2. GOD didn’t take him…an evil 14year old murderer did. There is literally nothing a gun grabber can say.But that won’t stop the leftards…my deepest sympathy.

  3. The article says the teacher was wounded while trying to protect students. How was she trying to accomplish that? If it was by counterattacking the shooter, she did as well as she could under the circumstances. If not, it was an empty gesture.

    • You use the tools you have and which are right for the moment. I’m sure she used whatever tools she had to attempt to engage, distract, occupy, or otherwise bring the killer’s focus onto her and not the kids. It may or may not have been a counteroffensive, but whether a firefight, fire, or courtroom, I’ve learned there is more than one way to skin the proverbial cat.

  4. How come everyone thinks its normal to have armed security for pawn shops, armored cars, casinos, malls, jewelry stores, crack dens, amusement parks, banks and gated communities but not a school? Who would not trade a bag full of money to have this kid back? So why do bags of money get better security than children?

    • Burt,

      You are looking at it all wrong … this isn’t about what is “normal”. This is about the Progressive mindset. If Progressives admit that they need armed guards around their children, they are admitting that:
      (1) evil exists
      (2) government was not able to protect them
      (3) guns really do stop bad people

      They will gladly sacrifice as many children as it takes to suppress those facts.

  5. When I first read what the wounds were in the beginning, and one boy was in critical, I sort of assumed the leg wound was a bleeder.
    That’s so damn sad! Six years old and shot in school because of some shit-for-brains goof! I don’t care how incompetent that guy is, he should be lined up and shot. All these mall shooters, school shooters etc. should be tried, then immediately shot. You want to be a shooter, when we catch you and you’re convicted, you will be immediately executed. THAT should be the law.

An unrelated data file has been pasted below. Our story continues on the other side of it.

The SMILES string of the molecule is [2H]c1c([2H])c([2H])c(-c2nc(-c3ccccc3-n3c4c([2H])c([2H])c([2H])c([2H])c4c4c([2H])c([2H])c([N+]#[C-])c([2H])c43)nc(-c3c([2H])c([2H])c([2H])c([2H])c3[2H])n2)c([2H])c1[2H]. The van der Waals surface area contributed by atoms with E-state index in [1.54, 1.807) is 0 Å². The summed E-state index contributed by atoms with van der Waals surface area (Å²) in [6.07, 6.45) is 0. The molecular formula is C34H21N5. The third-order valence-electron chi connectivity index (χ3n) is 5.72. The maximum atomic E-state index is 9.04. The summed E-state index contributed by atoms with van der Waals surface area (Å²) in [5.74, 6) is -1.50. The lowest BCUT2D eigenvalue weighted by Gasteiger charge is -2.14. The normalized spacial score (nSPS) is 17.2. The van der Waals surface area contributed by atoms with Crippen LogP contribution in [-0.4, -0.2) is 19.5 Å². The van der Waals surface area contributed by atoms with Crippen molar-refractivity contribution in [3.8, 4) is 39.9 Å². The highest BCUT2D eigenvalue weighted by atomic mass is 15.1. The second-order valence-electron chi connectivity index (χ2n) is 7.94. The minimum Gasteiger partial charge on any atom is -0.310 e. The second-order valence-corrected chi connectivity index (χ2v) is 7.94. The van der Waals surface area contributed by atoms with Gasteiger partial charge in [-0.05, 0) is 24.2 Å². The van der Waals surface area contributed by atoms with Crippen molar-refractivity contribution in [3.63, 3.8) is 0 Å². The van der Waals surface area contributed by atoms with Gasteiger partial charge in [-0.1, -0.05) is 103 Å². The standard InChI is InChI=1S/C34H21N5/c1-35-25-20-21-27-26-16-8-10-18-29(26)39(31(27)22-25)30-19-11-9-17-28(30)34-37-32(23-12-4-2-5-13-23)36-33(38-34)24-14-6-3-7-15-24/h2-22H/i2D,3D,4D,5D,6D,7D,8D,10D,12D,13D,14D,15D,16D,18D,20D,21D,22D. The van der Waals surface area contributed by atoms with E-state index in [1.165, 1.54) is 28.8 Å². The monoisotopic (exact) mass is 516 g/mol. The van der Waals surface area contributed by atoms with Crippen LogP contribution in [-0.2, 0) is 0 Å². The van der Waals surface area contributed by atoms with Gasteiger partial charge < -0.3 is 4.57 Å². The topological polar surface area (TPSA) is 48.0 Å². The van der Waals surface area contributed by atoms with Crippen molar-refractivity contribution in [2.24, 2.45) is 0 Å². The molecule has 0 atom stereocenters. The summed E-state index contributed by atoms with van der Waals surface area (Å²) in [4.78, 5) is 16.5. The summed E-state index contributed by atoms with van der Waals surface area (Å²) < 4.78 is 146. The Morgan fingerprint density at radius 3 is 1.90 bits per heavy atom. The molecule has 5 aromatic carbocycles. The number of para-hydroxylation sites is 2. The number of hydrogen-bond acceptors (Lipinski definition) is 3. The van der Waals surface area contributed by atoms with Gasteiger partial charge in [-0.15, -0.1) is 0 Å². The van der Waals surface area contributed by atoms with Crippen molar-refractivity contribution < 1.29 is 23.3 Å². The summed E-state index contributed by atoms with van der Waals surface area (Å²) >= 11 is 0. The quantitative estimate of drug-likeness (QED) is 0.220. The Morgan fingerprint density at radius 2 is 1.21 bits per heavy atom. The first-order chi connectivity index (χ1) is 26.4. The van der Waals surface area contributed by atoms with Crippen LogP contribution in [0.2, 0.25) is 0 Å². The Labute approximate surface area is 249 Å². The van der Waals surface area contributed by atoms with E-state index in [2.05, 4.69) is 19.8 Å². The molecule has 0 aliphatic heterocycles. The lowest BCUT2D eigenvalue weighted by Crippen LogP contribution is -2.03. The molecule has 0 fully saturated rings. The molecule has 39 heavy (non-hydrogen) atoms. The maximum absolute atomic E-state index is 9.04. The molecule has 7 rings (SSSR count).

6. So the murderer shot his father to get his rifle, implying he had a rifle to begin with… I wonder if his dad had any idea that it was unwise to supply a firearm to this 14 year old? I say that because in many posts here I’ve seen parents say “well, I know MY child is safe…” and I suspect this father did too. He paid for it with his life but then his ward made other people pay for it too.

    • Hannibal,

      Anyone that we trust implicitly could turn on us and kill us at the drop of a hat … and they don’t need a firearm to do it with almost zero effort.

      Sometimes bad things happen. There are no guarantees in life.

      Did this child produce any warning signs at all? Who knows.

    • These institution-style defectives have no business being on our streets. If there’s common sense reform in the offing, it is to round up these maniacs who always leave a long, long trail of red flags. Or don’t. Eventually the leftists will win over enough people using these defectives as an excuse to take your guns.

  7. The shooter was tackled by an unarmed volunteer firefighter on the playground. Guy has big brass balls, not to mention he has stayed completely out of the media. Imagine what the outcome may have been if either the teacher or the firefighter had been armed, perhaps this boy would still be alive today.

    • Was reported today the guy was armed just didn’t use it…just means the man had brass balls and brains.

  8. Next time when they say, a good guy with a gun does not stop a bad guy with a gun, tell them,

    the only things that stops a bad guy with a gun is a bunch of good guys with a bunch of guns. And it’s because of people like you that we do not have that. Expecting to win a one-on-one encounter when the attacker is inside of the defender’s OODA loop is a fantasy.